Carmack On Dedicated PPUs

John Carmack has spoken out on the subject of dedicated PPUs, stating that "I'm not a believer." He believes that multi-core CPUs are a much better proposition for developers wanting to do physics calculations as their adoption is becoming more widespread. Carmack is another big name in the world of game developers that has turned […]

John Carmack has spoken out on the subject of dedicated PPUs, stating that "I'm not a believer."

He believes that multi-core CPUs are a much better proposition for developers wanting to do physics calculations as their adoption is becoming more widespread.

Carmack is another big name in the world of game developers that has turned away from Ageia's PhysX in favour of multi-core CPUs. Valve Software's Half-Life 2: Episode Two and Crytek's Crysis both do advanced physics calculations across CPU cores, and Remedy's Alan Wake is another game that will make great use of the CPU for physics calculations.

There is also a third camp in the physics world and that's the GPU guys at AMD and Nvidia. They've both been pushing Havok FX for a while now, but we're yet to see games making use of the new GPU-accelerated physics API.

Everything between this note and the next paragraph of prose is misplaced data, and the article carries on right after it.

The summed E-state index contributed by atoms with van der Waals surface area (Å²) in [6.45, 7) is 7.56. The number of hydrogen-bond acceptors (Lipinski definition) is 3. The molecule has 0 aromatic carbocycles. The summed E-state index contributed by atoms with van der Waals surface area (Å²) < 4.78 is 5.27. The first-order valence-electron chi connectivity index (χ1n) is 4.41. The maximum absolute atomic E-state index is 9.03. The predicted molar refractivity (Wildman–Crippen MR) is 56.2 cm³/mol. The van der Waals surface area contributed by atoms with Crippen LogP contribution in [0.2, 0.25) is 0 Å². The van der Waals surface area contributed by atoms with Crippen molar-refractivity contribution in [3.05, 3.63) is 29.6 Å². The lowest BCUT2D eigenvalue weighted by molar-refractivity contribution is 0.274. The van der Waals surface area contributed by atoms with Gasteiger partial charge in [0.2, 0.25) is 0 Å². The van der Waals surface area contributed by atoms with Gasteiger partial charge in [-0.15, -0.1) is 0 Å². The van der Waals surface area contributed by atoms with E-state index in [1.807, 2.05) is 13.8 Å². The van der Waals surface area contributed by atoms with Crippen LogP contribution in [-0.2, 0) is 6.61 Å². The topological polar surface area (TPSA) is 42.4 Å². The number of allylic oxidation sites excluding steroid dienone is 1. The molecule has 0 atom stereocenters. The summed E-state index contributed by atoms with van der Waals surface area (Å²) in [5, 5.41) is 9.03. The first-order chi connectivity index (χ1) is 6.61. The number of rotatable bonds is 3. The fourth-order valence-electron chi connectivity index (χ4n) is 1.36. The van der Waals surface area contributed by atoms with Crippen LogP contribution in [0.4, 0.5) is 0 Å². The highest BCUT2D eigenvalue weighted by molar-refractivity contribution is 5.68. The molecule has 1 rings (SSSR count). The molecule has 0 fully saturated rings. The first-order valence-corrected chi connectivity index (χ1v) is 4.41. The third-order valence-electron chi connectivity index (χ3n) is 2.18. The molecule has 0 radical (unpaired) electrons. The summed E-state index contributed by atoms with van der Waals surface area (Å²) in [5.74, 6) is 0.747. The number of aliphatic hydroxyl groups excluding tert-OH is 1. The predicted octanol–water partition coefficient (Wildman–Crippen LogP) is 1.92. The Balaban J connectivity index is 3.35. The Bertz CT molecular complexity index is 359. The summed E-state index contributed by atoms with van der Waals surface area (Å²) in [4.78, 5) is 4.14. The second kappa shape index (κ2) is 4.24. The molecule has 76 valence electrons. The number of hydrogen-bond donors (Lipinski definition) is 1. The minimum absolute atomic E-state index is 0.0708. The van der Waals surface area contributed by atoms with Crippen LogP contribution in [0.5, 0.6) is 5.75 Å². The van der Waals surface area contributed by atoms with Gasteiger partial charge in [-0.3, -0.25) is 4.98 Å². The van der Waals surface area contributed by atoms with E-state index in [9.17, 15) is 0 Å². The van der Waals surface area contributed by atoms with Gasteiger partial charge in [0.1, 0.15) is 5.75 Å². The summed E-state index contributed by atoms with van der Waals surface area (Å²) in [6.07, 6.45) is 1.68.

Ageia's PhysX card has had a pretty rough ride since its launch last year, mainly because of the lack of killer content supporting the title. The barrier of entry, it would seem, is too high and the benefits of owning a PhysX card are limited.

Epic's Unreal Engine 3 uses PhysX hardware to calculate physics but details on how are still lacking. Hopefully we'll find out before the game launches because every game we've seen so far that uses UE3 hasn't implemented support for PhysX, since it's optional. Could the PC versions of Gears of War and Bioshock - both games that are based on UE3 - benefit from using a PhysX card?

John Carmack, Processor, CPUs, PPUs, Multi-core

Source:→ bit-tech.net